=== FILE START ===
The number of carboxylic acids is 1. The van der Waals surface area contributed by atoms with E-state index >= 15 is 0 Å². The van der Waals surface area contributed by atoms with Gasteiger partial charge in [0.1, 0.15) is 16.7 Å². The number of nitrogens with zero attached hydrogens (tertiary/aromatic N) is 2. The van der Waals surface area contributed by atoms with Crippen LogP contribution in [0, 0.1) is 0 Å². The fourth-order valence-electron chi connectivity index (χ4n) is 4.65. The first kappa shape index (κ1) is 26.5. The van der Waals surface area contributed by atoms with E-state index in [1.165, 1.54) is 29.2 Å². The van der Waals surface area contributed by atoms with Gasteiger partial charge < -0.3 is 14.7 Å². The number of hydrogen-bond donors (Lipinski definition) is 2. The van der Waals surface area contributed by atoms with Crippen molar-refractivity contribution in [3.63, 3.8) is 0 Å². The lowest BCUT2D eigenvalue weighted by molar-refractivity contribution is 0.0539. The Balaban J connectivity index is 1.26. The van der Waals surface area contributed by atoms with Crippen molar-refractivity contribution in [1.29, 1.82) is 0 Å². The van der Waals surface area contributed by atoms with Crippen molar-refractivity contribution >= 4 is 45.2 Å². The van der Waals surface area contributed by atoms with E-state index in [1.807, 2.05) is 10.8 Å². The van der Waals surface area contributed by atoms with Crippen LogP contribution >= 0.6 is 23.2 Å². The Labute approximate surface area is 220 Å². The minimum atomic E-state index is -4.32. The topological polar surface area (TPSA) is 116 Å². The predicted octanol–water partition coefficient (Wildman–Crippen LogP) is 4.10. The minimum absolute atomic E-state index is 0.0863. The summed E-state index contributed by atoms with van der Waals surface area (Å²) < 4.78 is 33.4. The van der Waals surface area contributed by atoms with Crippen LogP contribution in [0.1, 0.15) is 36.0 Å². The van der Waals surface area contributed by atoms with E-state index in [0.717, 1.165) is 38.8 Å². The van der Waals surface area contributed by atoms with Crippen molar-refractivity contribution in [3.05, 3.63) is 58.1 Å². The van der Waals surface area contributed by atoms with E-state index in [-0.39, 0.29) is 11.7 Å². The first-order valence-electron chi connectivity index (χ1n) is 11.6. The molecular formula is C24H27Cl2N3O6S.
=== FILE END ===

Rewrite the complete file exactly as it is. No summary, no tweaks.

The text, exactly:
The number of carboxylic acids is 1. The van der Waals surface area contributed by atoms with E-state index >= 15 is 0 Å². The van der Waals surface area contributed by atoms with Gasteiger partial charge in [0.1, 0.15) is 16.7 Å². The number of nitrogens with zero attached hydrogens (tertiary/aromatic N) is 2. The van der Waals surface area contributed by atoms with Crippen LogP contribution in [0, 0.1) is 0 Å². The fourth-order valence-electron chi connectivity index (χ4n) is 4.65. The first kappa shape index (κ1) is 26.5. The van der Waals surface area contributed by atoms with E-state index in [1.165, 1.54) is 29.2 Å². The van der Waals surface area contributed by atoms with Gasteiger partial charge < -0.3 is 14.7 Å². The number of hydrogen-bond donors (Lipinski definition) is 2. The van der Waals surface area contributed by atoms with Crippen molar-refractivity contribution in [3.63, 3.8) is 0 Å². The lowest BCUT2D eigenvalue weighted by molar-refractivity contribution is 0.0539. The Balaban J connectivity index is 1.26. The van der Waals surface area contributed by atoms with Crippen molar-refractivity contribution in [1.29, 1.82) is 0 Å². The van der Waals surface area contributed by atoms with Crippen molar-refractivity contribution >= 4 is 45.2 Å². The van der Waals surface area contributed by atoms with E-state index in [1.807, 2.05) is 10.8 Å². The van der Waals surface area contributed by atoms with Crippen LogP contribution >= 0.6 is 23.2 Å². The Labute approximate surface area is 220 Å². The minimum atomic E-state index is -4.32. The topological polar surface area (TPSA) is 116 Å². The predicted octanol–water partition coefficient (Wildman–Crippen LogP) is 4.10. The minimum absolute atomic E-state index is 0.0863. The summed E-state index contributed by atoms with van der Waals surface area (Å²) < 4.78 is 33.4. The van der Waals surface area contributed by atoms with Crippen LogP contribution in [0.1, 0.15) is 36.0 Å². The van der Waals surface area contributed by atoms with E-state index in [0.717, 1.165) is 38.8 Å². The van der Waals surface area contributed by atoms with Crippen molar-refractivity contribution in [3.05, 3.63) is 58.1 Å². The van der Waals surface area contributed by atoms with E-state index in [-0.39, 0.29) is 11.7 Å². The first-order valence-electron chi connectivity index (χ1n) is 11.6. The molecular formula is C24H27Cl2N3O6S.